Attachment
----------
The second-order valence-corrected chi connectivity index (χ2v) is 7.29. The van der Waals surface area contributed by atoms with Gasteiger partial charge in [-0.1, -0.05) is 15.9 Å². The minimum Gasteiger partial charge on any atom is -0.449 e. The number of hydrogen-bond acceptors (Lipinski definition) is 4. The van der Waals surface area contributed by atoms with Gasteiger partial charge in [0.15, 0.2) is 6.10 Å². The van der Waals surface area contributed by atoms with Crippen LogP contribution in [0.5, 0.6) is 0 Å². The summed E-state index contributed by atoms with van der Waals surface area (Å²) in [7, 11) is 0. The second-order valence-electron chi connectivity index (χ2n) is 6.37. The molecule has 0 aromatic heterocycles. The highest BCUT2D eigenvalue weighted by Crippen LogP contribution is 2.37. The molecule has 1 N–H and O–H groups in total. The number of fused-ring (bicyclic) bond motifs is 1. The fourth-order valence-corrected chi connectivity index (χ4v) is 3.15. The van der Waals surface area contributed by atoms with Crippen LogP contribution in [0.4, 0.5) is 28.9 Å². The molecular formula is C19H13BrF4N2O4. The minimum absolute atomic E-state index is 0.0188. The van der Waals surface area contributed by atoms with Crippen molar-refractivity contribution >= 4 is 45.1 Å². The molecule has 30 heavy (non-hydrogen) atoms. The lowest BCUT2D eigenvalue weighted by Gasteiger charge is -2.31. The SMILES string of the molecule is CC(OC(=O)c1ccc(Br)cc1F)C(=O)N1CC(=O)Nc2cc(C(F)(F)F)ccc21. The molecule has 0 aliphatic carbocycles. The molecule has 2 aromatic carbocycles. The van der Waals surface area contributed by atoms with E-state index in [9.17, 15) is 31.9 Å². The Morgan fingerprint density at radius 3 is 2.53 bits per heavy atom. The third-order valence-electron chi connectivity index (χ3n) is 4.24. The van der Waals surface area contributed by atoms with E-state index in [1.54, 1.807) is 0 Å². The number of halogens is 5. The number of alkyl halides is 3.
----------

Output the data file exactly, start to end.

The second-order valence-corrected chi connectivity index (χ2v) is 7.29. The van der Waals surface area contributed by atoms with Gasteiger partial charge in [-0.1, -0.05) is 15.9 Å². The minimum Gasteiger partial charge on any atom is -0.449 e. The number of hydrogen-bond acceptors (Lipinski definition) is 4. The van der Waals surface area contributed by atoms with Gasteiger partial charge in [0.15, 0.2) is 6.10 Å². The van der Waals surface area contributed by atoms with Crippen LogP contribution in [0.5, 0.6) is 0 Å². The summed E-state index contributed by atoms with van der Waals surface area (Å²) in [7, 11) is 0. The second-order valence-electron chi connectivity index (χ2n) is 6.37. The molecule has 0 aromatic heterocycles. The highest BCUT2D eigenvalue weighted by Crippen LogP contribution is 2.37. The molecule has 1 N–H and O–H groups in total. The number of fused-ring (bicyclic) bond motifs is 1. The fourth-order valence-corrected chi connectivity index (χ4v) is 3.15. The van der Waals surface area contributed by atoms with Crippen LogP contribution in [0.4, 0.5) is 28.9 Å². The molecular formula is C19H13BrF4N2O4. The minimum absolute atomic E-state index is 0.0188. The van der Waals surface area contributed by atoms with Crippen molar-refractivity contribution >= 4 is 45.1 Å². The molecule has 30 heavy (non-hydrogen) atoms. The lowest BCUT2D eigenvalue weighted by Gasteiger charge is -2.31. The SMILES string of the molecule is CC(OC(=O)c1ccc(Br)cc1F)C(=O)N1CC(=O)Nc2cc(C(F)(F)F)ccc21. The molecule has 0 aliphatic carbocycles. The molecule has 2 aromatic carbocycles. The van der Waals surface area contributed by atoms with E-state index in [9.17, 15) is 31.9 Å². The Morgan fingerprint density at radius 3 is 2.53 bits per heavy atom. The third-order valence-electron chi connectivity index (χ3n) is 4.24. The van der Waals surface area contributed by atoms with E-state index in [1.54, 1.807) is 0 Å². The number of halogens is 5. The number of alkyl halides is 3.